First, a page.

Towards climate-smart sustainable production models
Our long-term vision is that producers, companies and governments implement measures and policies that support climate-smart, sustainable agrocommodity production models. These climate-smart, sustainable production models should avoid deforestation and include (elements of) climate-smart agricultural practices. Besides, they offer a positive value proposition and fair living income for producers, taking the different needs and interests of men, women and youth into account. Women, men and youth are equally represented in producer associations and in decision-making processes.
On this page you will find links to publications, interview articles, news items and external resources, and more. We will continue our work and share our findings through regular updates on this site. So, come back soon to find out more!
In 2021, hundreds of farmers throughout the Bafwasende landscape started to establish cocoa agroforestry systems on previously deforested lands, with the help of Tropenbos DR Congo. This is a major step towards more sustainable farming and improved livelihoods.
Tropenbos Ghana helped to develop 12 Village Savings and Loan Associations in the Juabeso-Bia and Sefwi-Wiawso landscapes. This has provided cocoa smallholders with access to finance to invest in climate-smart practices, such as diversifying their crops and improving irrigation.
The European Commission's proposed EU Regulation on deforestation-free products is a welcome step towards a higher ambition to tackle global deforestation, and forest degradation and to level the playing field for companies. Smallholders (and especially women) are some of the most marginalised actors in global supply chains. They produce a third of the world’s food supply and represent a large share of the producers in sectors included in the scope of the proposal (such as coffee, cocoa and palm oil). They often depend on large operators to buy their product and to decide the price.
Deforestation and forest degradation are important sources of biodiversity loss, greenhouse gas emissions and human rights abuses. It is widely understood that EU consumption destructs tropical forests around the globe; the EU has therefore the responsibility to urgently act. Voluntary steps to make supply chains deforestation-free are not sufficient to address the problem of imported deforestation.
In Mid-December 2021 the European Commission is due to release a regulatory proposal to minimise the European Union’s (EU) deforestation and forest degradation footprint. In advance of this draft proposal, six NGOs have come together to outline how the EU can ensure that the Regulation does not harm communities and smallholders (key actors in the production of forest and ecosystem risk commodities (FERCs)).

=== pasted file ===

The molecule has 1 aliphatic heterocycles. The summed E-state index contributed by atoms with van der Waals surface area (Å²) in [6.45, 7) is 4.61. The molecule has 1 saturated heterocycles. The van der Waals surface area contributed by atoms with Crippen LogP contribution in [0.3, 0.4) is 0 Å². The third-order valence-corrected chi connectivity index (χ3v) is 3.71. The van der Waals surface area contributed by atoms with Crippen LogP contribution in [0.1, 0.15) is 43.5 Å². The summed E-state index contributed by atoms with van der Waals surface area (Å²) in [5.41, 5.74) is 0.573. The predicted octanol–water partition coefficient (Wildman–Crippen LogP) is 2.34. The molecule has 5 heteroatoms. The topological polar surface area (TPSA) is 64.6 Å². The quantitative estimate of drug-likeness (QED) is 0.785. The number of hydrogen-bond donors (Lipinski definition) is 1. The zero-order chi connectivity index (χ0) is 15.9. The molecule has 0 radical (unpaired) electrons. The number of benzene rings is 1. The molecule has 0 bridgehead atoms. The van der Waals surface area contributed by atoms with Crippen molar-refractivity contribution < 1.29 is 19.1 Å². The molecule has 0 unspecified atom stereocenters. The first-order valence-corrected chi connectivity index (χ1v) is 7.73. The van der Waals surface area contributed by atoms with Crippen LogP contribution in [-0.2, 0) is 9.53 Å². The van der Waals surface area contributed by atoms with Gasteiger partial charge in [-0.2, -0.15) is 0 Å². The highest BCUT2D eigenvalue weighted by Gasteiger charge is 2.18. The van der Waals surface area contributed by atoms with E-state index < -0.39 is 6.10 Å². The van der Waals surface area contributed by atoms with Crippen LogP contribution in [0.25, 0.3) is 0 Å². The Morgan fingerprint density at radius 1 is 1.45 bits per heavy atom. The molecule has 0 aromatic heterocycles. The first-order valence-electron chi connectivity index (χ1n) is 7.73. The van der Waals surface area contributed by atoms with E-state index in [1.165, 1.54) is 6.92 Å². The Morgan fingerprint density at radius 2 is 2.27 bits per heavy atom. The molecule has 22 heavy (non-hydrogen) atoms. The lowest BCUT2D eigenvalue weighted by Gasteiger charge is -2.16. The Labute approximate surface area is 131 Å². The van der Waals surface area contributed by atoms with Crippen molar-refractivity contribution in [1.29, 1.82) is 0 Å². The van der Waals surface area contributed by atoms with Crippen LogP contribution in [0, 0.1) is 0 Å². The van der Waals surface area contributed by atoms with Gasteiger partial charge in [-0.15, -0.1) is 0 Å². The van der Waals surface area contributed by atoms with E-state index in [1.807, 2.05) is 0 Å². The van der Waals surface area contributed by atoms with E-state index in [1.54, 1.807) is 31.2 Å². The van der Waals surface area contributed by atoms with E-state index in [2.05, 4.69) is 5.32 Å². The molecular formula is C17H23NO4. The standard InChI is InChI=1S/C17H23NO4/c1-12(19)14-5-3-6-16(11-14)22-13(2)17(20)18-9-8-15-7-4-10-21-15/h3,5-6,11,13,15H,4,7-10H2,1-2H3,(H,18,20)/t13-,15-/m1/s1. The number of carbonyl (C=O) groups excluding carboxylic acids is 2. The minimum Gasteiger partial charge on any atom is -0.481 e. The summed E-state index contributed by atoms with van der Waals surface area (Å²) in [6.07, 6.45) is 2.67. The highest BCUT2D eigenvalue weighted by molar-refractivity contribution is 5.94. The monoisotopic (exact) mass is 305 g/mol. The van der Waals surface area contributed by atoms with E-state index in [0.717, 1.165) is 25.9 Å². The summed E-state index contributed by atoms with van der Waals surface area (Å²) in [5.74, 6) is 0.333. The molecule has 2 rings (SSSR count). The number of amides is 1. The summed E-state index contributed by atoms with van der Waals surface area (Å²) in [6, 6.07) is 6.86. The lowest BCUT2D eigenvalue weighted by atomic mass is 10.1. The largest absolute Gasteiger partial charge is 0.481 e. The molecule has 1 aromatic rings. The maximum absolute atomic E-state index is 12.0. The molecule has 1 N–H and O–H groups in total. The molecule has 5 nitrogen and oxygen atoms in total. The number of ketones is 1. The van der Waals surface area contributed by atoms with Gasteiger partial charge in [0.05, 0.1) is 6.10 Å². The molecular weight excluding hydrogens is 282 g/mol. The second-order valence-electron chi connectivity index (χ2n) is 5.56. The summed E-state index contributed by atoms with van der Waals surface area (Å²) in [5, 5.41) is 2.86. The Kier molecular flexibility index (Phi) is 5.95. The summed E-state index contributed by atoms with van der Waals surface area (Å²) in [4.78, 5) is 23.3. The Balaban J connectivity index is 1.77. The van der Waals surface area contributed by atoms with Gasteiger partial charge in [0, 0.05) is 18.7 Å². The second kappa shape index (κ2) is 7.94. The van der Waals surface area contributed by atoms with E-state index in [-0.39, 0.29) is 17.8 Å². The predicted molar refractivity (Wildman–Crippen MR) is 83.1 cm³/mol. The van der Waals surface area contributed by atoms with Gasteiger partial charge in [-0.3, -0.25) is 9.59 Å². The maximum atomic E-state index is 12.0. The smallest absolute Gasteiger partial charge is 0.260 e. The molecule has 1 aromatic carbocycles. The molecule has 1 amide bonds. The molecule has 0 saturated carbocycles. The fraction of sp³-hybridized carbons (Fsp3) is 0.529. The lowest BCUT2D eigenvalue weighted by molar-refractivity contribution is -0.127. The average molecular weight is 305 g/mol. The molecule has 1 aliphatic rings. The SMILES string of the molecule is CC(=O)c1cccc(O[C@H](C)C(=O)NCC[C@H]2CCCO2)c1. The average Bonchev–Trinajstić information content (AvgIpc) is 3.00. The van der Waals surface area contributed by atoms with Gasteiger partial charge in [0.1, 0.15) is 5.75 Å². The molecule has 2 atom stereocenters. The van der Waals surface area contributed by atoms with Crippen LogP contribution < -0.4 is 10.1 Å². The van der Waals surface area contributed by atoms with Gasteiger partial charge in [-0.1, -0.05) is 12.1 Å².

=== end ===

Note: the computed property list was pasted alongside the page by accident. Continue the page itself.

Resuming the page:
Much of the deforestation that takes place in Southeast Asia, Africa and Latin America is the result of the European consumption of commodities, such as soy, cocoa and palm oil. Stricter EU-level regulations could go a long way to put an end to deforestation. Such regulations are a contentious political issue, but at the end of 2020, after years of concerted lobbying by TBI and partners, there was a breakthrough.
Synopsis: Research shows that oil palm expansion in Kalangala District, Uganda, has had severe negative effects on food security and the environment. Based on these research results, the Government of Uganda has improved the planning of oil palm expansion in other parts of the country.
After two decades of failed interventions across the cocoa sector, cocoa farming communities are still battling the effects of poverty, child labour and deforestation. The 2020 Cocoa Barometer report published this week is a rallying call to action: it outlines the necessary steps governments and industry should take, together with farmers and civic society organisations, to end deforestation and human rights abuses in cocoa supply chains.
Cocoa agroforestry systems can bring a wide range of ecological benefits; biodiversity conservation of flora and fauna, carbon sequestration, preserving and strengthening soil moisture and fertility, contributing to pest control, and microclimatic control such as stimulating rainfall, and many other benefits. However, a large gap separates the current reality of agroforestry in the cocoa sector from its potential, and agroforestry should not replace forest areas, nor can simplified agroforestry be a substitute for more diverse agroforestry systems.
In this short video we present how the villagers of Laman Satong in West Kalimantan prevented their forest from being converted into an oil palm plantation by applying for a village forest permit. But they did not ban oil palm completely.
Before the advent of oil palm plantations in Kalangala islands on Lake Victoria, subsistence agriculture and fishing were the dominant economic activities. However, oil palm plantation monoculture is now the leading economic activity and has resulted in vegetation and land use changes. The oil palm plantations came with many wide ranging negative impacts from deforestation, land grabbing, shift in the agricultural systems, food insecurity to loss of livelihoods among others. This video highlights lessons from Kalangala to raise awareness of the negative impacts of oil palm plantations, so that investors and communities make better informed decisions in the future.